In striving for profitability, companies often rely on key indicators of organizational performance. Common indicators like sales growth, customer loyalty, and earnings per share often guide strategy decisions and resource allocation. But sometimes key indicators may not be that “key” after all. They may have little or no true connection to profitability.
Organizations might not be aware of this and continue to rely on these same measures because they feel as though they matter. Their intuition overrides everything else and as a result they don’t do the due diligence to determine what actually leads to profit. They become overconfident, grab onto any numbers that are easily available, and rely on things they have always looked at in the past. They choose what they like and what feels comfortable. But they don’t actually analyze. So how can we know if something truly predicts value? We cannot leverage something we don’t know.
This article focuses on identifying indicators that serve as true statistical predictors of value. The author emphasizes that for an indicator to be truly connected to value it must be both predictive and persistent. Indicators that are predictive demonstrate a statistical link to value; a link strong enough that we feel confident saying there is a connection that has meaning and is not due to chance. Indicators that are persistent stand the test of time; they reliably show that that an outcome is controlled by applying skill or knowledge, and is not random.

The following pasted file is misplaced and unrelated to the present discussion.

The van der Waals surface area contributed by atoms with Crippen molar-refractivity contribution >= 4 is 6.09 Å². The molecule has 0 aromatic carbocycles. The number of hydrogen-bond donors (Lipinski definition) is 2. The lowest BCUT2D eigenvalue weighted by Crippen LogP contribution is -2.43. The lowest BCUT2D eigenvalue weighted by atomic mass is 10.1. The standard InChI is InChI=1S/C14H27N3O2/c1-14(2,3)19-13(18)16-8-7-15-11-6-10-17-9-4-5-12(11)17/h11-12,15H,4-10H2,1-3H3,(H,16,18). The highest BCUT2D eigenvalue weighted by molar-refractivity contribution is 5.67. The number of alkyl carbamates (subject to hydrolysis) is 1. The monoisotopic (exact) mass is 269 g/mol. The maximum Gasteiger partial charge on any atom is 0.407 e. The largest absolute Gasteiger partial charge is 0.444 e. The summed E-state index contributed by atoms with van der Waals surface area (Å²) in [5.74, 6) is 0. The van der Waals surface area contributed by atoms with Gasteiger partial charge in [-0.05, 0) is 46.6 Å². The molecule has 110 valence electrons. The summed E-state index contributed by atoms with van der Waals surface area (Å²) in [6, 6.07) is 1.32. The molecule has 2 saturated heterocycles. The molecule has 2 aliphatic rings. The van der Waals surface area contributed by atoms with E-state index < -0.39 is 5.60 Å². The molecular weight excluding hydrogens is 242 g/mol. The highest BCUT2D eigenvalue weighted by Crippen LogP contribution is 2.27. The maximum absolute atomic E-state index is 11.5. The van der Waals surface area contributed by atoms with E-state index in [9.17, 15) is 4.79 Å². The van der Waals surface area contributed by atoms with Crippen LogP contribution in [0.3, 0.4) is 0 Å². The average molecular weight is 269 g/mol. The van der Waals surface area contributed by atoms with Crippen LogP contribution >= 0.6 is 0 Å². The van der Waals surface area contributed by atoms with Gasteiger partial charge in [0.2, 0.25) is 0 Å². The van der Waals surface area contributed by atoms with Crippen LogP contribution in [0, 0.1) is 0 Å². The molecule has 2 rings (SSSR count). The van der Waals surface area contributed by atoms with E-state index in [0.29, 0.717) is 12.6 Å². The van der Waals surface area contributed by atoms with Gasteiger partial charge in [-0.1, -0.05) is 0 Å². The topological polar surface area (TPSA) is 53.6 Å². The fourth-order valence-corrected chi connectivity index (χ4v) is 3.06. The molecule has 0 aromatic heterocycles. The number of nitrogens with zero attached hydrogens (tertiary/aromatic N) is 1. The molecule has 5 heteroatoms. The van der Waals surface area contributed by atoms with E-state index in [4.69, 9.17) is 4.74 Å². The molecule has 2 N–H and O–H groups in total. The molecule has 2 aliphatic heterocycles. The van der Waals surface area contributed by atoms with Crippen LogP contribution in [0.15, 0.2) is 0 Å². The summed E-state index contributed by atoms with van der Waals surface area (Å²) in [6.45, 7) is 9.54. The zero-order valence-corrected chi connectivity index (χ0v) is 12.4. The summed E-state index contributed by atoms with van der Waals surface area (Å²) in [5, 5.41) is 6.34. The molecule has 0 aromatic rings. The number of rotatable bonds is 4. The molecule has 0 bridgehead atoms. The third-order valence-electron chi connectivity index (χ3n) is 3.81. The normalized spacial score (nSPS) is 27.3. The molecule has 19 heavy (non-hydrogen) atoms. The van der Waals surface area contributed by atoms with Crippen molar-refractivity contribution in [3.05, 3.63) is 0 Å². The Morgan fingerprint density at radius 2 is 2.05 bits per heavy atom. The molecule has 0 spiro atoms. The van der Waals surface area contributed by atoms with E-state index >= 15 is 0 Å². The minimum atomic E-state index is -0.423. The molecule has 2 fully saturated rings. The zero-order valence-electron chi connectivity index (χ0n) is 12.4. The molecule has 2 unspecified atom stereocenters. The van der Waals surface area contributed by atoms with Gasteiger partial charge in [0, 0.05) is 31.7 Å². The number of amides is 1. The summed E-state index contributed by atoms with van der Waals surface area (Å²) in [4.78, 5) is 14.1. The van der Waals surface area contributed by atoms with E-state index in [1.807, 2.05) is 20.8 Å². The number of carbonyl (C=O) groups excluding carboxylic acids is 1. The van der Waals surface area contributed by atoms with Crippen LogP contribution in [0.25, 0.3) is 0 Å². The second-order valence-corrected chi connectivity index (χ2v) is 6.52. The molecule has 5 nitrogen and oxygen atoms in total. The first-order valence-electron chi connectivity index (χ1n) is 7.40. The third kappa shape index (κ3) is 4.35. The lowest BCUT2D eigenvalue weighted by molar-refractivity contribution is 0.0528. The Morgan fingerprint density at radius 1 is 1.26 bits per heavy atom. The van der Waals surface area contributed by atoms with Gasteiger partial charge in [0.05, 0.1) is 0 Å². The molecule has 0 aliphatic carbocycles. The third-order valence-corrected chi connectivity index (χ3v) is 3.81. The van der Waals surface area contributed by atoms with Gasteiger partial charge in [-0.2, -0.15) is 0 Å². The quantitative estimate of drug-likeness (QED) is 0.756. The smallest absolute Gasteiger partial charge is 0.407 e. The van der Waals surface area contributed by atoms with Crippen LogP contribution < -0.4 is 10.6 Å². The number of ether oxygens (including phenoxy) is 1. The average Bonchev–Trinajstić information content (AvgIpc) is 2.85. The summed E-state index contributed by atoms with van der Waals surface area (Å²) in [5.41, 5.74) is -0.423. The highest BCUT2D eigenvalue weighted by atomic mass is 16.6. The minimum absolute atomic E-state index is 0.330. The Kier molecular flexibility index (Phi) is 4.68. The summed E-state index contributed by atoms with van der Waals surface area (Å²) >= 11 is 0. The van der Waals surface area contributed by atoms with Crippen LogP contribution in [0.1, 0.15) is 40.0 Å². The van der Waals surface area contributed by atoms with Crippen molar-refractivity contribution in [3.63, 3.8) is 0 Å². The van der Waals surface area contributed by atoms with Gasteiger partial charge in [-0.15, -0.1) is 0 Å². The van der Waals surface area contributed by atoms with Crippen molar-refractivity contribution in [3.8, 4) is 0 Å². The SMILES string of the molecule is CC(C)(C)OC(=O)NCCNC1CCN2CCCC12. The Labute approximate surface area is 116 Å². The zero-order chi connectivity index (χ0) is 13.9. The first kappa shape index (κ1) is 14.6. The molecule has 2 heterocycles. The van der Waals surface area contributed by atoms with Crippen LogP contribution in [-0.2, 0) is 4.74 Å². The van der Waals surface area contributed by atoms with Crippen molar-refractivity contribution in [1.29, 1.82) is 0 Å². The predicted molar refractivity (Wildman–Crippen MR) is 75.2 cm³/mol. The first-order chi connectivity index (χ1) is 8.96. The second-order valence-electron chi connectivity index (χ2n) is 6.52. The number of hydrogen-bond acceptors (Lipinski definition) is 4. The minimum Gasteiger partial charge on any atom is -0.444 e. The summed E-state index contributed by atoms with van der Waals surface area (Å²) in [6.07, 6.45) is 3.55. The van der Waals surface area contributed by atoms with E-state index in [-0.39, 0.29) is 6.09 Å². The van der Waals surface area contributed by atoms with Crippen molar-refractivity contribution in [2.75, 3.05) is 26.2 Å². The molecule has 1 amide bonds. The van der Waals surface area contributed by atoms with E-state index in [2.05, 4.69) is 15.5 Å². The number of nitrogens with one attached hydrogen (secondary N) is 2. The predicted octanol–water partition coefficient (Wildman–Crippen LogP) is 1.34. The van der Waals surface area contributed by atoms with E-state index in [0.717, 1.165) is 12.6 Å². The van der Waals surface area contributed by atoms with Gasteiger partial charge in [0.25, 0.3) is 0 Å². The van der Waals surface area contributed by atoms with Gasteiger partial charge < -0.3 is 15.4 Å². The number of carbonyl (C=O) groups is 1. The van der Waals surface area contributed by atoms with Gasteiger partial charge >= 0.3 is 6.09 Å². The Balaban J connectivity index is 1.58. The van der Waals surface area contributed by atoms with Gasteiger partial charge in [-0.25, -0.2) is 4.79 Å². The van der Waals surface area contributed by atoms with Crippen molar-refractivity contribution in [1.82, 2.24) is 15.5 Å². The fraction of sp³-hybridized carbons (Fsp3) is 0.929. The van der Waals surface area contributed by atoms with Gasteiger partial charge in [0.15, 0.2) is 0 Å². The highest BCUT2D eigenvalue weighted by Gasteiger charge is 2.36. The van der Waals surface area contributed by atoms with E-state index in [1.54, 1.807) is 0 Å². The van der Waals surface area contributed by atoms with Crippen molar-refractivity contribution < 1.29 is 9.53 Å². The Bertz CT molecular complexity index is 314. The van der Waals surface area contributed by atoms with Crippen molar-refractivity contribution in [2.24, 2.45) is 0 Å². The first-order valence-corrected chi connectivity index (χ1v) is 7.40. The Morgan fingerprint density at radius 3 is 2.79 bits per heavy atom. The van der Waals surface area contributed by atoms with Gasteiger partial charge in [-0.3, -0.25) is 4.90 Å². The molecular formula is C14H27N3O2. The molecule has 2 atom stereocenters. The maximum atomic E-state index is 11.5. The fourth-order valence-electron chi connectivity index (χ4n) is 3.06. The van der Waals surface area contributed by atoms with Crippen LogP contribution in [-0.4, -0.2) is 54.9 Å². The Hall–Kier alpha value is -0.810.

The author advocates several steps in selecting the best indicators of organizational performance. These steps include defining a clear business objective, developing theories to determine what measures might link to the objective, and statistically testing the relationship between the measures and the objective.
As I read these steps they made complete sense to me, but my data-happy left brain went nuts, thinking about others questions that should be considered. Like: “What else do we already measure?…Could it matter?” and “What else can we measure?…What else should we measure?” and “What other viewpoints are we not taking into account?” and “What curveballs could come our way?”
Sometimes a meaningful statistic can push us out of our comfort zone. Actually, sometimes a meaningful statistic should push us out of our comfort zone. It might not make automatic, inherent sense to us, especially at first. If all statistics made complete, gut-happy sense to us we wouldn’t need them. We could always rely on our intuition because it would always be correct. But statistics are useful because they not only tell us how meaningful things might be related; they can surprise us with the sheer fact of what things might be related.
If a predictor of success isn’t pointing in the direction of success, it’s not a predictor. It’s simply a number. And a useless one at that.